A showcase of Australian Children's Book Illustrators who have appeared in the Industry Newsletter PASS IT ON
Monday, July 20, 2009
1. What's this illustration for?
'Little Blue', the first picture book I have both written and illustrated. Published by Little Hare Books in 2008.
2. Do you have to wait for a flash of inspiration?
Inspiration is a 'series of inter-related flickers' rather than one 'flash', though an initial flash may spark them off. The old adage about percentages of inspiration and perspiration holds true. An idea is just that, an idea. In the case of 'Little Blue', the main character and basic storyline arrived fully formed. But, the Little Blue girl herself required months of detailed design, as she had to be constructed in a very specific way for the story end magically.
2. How do you start?
If we are talking about a picture book commission then I start with the story. That may sound obvious, but only deep analysis of the text will drive all successful decisions about illustrations. I then draw up a small storyboard, and enlarge into individual panels that pinned right around my studio walls in a circle. A picture book's construction is like a movie; the storyboard sheets show the movement and internal structure of the book. Every note and idea about each illustration goes onto these sheets.
3. How did you get your start as an illustrator?
I was a fine art student at the National Art School Wollongong in the late 1970s. A small advertising agency, Creative Ideas, was looking for a student to illustrate part-time; they could not afford to pay a professional. I was deeply offended when the Head of School suggested I might try for it along with a student from the graphic art course. (fine art students look down their noses at graphic art students). But the Head of School tricked me into going, and once I was there I found it very glamorous and wanted the job. I paid my way through art school doing illustration, and ended up working full-time for the same agency after leaving art school. I went on to become a professional Graphic Designer and didn’t illustrate again until I began illustrating for children in 1990 with the NSW Department of Education's 'School Magazine'.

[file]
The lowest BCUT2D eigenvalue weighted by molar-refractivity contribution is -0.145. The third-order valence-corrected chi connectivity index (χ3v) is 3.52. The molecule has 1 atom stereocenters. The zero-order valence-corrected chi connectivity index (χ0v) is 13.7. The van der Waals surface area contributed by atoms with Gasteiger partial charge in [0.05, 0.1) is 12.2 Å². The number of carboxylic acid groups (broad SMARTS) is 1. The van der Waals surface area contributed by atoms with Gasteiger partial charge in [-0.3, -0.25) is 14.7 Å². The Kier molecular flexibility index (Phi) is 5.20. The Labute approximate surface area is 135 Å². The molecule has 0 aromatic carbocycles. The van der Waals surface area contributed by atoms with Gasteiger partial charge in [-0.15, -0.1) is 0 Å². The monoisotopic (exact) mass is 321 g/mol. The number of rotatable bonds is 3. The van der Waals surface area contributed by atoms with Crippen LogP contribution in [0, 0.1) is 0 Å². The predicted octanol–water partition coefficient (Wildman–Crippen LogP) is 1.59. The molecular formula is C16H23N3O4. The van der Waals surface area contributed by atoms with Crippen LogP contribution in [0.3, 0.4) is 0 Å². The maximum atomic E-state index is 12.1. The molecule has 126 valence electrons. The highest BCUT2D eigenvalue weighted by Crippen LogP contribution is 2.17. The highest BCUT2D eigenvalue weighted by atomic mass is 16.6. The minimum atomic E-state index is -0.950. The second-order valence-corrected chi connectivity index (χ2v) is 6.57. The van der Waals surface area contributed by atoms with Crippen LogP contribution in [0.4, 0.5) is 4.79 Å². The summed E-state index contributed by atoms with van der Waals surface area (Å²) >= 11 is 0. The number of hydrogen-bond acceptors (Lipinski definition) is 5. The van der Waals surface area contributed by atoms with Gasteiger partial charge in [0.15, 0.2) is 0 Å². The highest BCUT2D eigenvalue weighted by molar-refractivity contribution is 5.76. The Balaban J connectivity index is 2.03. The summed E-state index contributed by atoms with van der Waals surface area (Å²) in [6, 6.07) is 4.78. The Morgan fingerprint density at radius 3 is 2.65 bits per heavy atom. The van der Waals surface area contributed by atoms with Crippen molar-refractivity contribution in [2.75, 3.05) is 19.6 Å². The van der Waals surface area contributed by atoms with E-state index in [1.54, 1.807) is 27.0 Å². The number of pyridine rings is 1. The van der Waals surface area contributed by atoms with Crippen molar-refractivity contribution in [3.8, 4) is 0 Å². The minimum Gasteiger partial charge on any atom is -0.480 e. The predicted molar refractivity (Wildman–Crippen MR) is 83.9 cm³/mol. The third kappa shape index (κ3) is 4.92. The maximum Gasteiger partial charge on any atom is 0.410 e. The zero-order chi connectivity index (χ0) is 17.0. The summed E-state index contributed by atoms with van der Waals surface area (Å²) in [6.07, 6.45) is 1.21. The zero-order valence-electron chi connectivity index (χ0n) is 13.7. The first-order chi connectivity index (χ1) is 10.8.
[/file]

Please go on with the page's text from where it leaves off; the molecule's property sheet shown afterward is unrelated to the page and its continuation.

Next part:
4. Who or what has influenced your work?
I am a professional fine artist and I need money to live. Illustration pays the bills and I like it. This is the major influence on my illustrative work. Creatively, my own childhood influences my illustrative work a lot. I also draw upon obsessions in my painting. I try not to be directly influenced by other peoples work. I admire Arthur Rackham, and the great draftsmanship of the Victorian and traditional children's illustrators of the past. In terms of contemporary illustration, animation is the most exciting genre. Not Walt Disney; but Manga, Anime, Russian, Japanese and experimental animation. I also draw upon inner city graffiti and street art a lot.
5. What's your favourite media for creating pictures?
Mixed water-based media and collage. Not collage cut from magazines, but using my own imagery collaged with found materials.
6. Do you experience illustrator's block - if so, what do you do about it?
No. I have learnt to override this and work through it. But there are days, and individual jobs I find uninspiring. I try to find something within the text that might spark an idea – an excuse for turning the imagery in a quirky or lateral-thinking way to get me off a boring hook.
7. What's the worst thing about being a freelancer?
No money, and the results of not having money. I miss travelling a lot, and not being able to buy the clothes I love. Fashion is my next greatest love to fine art. Also working too long and too often because the office and studio are always there.
8. And the best?
Freedom!! Working in my pyjamas. Rain on the roof, my own music, no "tea-room politics" to deal with, and knowing I'm still working as an artist with my hands in the paint, even when I'm not painting!